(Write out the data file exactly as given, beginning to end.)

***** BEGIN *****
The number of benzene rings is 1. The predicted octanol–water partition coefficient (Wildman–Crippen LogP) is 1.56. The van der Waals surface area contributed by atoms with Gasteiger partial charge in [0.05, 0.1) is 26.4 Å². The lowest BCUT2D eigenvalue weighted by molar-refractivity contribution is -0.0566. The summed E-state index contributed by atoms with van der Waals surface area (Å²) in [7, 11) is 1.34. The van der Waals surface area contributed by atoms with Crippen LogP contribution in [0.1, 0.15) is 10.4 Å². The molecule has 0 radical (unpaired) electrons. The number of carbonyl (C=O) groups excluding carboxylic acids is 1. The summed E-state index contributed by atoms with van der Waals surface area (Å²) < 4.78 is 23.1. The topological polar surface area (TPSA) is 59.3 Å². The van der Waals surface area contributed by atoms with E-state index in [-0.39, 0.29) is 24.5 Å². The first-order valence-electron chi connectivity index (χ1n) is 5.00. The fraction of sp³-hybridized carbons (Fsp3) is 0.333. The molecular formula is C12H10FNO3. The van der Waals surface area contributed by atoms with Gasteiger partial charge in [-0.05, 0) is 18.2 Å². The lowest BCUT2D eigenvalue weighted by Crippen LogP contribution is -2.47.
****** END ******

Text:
The number of benzene rings is 1. The predicted octanol–water partition coefficient (Wildman–Crippen LogP) is 1.56. The van der Waals surface area contributed by atoms with Gasteiger partial charge in [0.05, 0.1) is 26.4 Å². The lowest BCUT2D eigenvalue weighted by molar-refractivity contribution is -0.0566. The summed E-state index contributed by atoms with van der Waals surface area (Å²) in [7, 11) is 1.34. The van der Waals surface area contributed by atoms with Crippen LogP contribution in [0.1, 0.15) is 10.4 Å². The molecule has 0 radical (unpaired) electrons. The number of carbonyl (C=O) groups excluding carboxylic acids is 1. The summed E-state index contributed by atoms with van der Waals surface area (Å²) < 4.78 is 23.1. The topological polar surface area (TPSA) is 59.3 Å². The van der Waals surface area contributed by atoms with E-state index in [-0.39, 0.29) is 24.5 Å². The first-order valence-electron chi connectivity index (χ1n) is 5.00. The fraction of sp³-hybridized carbons (Fsp3) is 0.333. The molecular formula is C12H10FNO3. The van der Waals surface area contributed by atoms with Gasteiger partial charge in [-0.05, 0) is 18.2 Å². The lowest BCUT2D eigenvalue weighted by Crippen LogP contribution is -2.47.